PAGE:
Which Son Do You Identify With?

19th Sunday after Pentecost

Which Son Do You Identify With?

Text: Matthew 21:28-32

I.

Ooh their blood was boiling.  They already despised Jesus, but now the chief priests and elders of the people—they were really hot.  The day before the people had made a crazy ruckus in the city.  They were shouting and waving palm branches and treating Jesus like a king as he rode into Jerusalem on a donkey.  Later that same Palm Sunday Jesus entered the temple, turned over the tables , of the money lenders, and drove out all the people who turned that holy house into a den of robbers.

Now it was the next day, Monday of Holy Week, and Jesus was back in the temple teaching.  The chief priests and elders nearly had steam shooting out of their ears.  “By what authority are you doing these things?” they asked.  They just didn’t get it.  Their hearts were hardened with hate and unbelief.  So Jesus told them a series of parables.  The first one is before us today.

It’s a simple and short parable.  There was a father who had two boys.  Certainly he loved them.  He addressed them each as “Child,” or “Son.”  But like all parents, this father expected his dear children to work.  They couldn’t just sit and play Super Mario Brothers or watch Scooby Doo all day.  They had work to do for the family.  You might expect your children to clean their rooms or do the dishes or mow the lawn.  In an agricultural society, these two sons were asked to go and work in the vineyard.

The first one refused.  I will not,” he said, giving the response that we parents dread hearing: “NO!”  But later on he changed his mind and went to work in the vineyard.  The second son did just the opposite.  He answered, I will, sir.”  If only!  If only our children would be asked to do something and would always respond with a, “Yes, sir” or “Yes, ma’am” like this son.  However, though he talked a good talk, the second son didn’t walk the walk.  He never went to work in the vineyard.

A very simple story.  Very easy to understand.  Very easy for any parent to relate to.  Jesus continued then with an equally simple question in verse 31:  Which of the two did what his father wanted?”

Of course, neither son had a perfect response.  The first son was like the stubborn child asked to clean his room but pouts and says, “NO!”  The second son was like the conniving child that says what a parent wants to hear but never does it.  However, though the first son was disrespectful and defiant, he changed his mind and actually obeyed his father.  The second son was a conniving liar that defiantly and blatantly disobeyed his father.

The Jewish leaders came to the same obvious conclusion we would.  Who did what the father wanted?  The first one.  Though he went astray with his refusal he had a change of heart and obeyed.  The second one both spoke empty words and never obeyed.

Jesus told this simple story with the simple question and answer because he wanted to make a simple yet strong point.  Listen to his words:  I tell you the truth, the tax collectors and the prostitutes are entering the kingdom of God ahead of you.  For John came to you to show the way of righteousness, and you did not believe him, but the tax collectors and the prostitutes did.  And even after you saw this, you did not repent and believe him.”

In their culture tax collectors and prostitutes were about as low as you could go in society’s view.  Perhaps we might say the same in our culture, or maybe today Jesus would mention pedophiles and sleaze-ball politicians and dirty lawyers.  Jesus is talking about people that were viewed as the worst of the worst.

But says these “sinners” were like the first son.  They disobeyed and defied God.  They refused to listen and did whatever they wanted.  But when John came and preached about righteousness and called people to repent of sin, they had a change of heart.  They repented, turned back to the Lord, and changed their ways—just like the first son.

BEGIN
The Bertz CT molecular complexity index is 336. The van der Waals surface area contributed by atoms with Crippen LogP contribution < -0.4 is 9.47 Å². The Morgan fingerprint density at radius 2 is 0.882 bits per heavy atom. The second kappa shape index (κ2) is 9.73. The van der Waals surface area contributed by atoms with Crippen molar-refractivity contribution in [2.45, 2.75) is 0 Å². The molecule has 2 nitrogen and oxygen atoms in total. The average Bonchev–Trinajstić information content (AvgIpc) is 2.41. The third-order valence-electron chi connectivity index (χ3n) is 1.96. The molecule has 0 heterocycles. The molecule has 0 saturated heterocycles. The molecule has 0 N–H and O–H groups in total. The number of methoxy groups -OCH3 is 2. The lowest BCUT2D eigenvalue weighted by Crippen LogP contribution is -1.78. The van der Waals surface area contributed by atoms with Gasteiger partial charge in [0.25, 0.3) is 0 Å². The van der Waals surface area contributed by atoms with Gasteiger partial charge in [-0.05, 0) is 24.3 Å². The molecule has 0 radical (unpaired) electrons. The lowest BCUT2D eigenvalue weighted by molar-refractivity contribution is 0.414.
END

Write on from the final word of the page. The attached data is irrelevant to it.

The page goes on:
These Jewish leaders though were like the second son.  They talked a good talk.  They did all kinds of things to act and look pleasing to God.  But  they didn’t walk the walk.  When John preached, or when Jesus himself preached, they did not listen, did not repent, and did not obey the Lord—just like the second son.

The obvious, stinging point?  Jesus was telling these leaders that God was more pleased with the tax collectors and the prostitutes than he was with them!  It was a major call to repentance—to change their hearts and turn to their Savior who was standing right in front of them!

II.

Now the Word of God is living and active.  It still speaks to us today, and thus, Jesus is speaking this story to you today.  So here is the big question for you to consider today:  Which Son Do You Identify With?

The first son was was very defiant and disobedient at first.  Even though his own father asked him to do something, he refused and did whatever he wanted.  But later he realized his error and came back to his father and obeyed.

Jesus equated this son with the tax collectors and prostitutes—people who didn’t care much for God.  They refused to listen to their Father in heaven and did whatever they wanted.  Blatantly and obviously they broke the 6th and 7th commandments, obsessed with adultery and money and giving their hearts over to lust and greed.  But later they repented and turned back to the Lord.

Do you identify with that son?  Have you done some things in your life that might be considered rather big or blatant sins?  Greed and lust are just as dangerous today as they were back then.  Have those sins captivated your heart and led you to bigger, blatant sins against the 6th or 7th commandments?  Have you had problems with lust or adultery; or greed, cheating, and swindling?

Maybe there are other sins that weigh heavily on your heart.  That thing you did when you were 18.  How you acted back in college.  (How you acted last week!)  Those sins you hide under lock and key hoping that no one ever finds out.

Maybe you identify with the first son because you have sinned and sinned mightily in your life.  You know those sins are wrong now.  You’ve repented and confessed your sins.  You’ve changed your ways.  You’ve turned back to God now.  But those sins still lurk and loom in your past.

Or do you identify with the second son?  By every outward appeared he seemed like the ideal child.  He talked a big talk, but never walked the walk.   Jesus equated that son with the Jewish leaders who looked very religious by every outward appearance, but inwardly they refused to listen to God.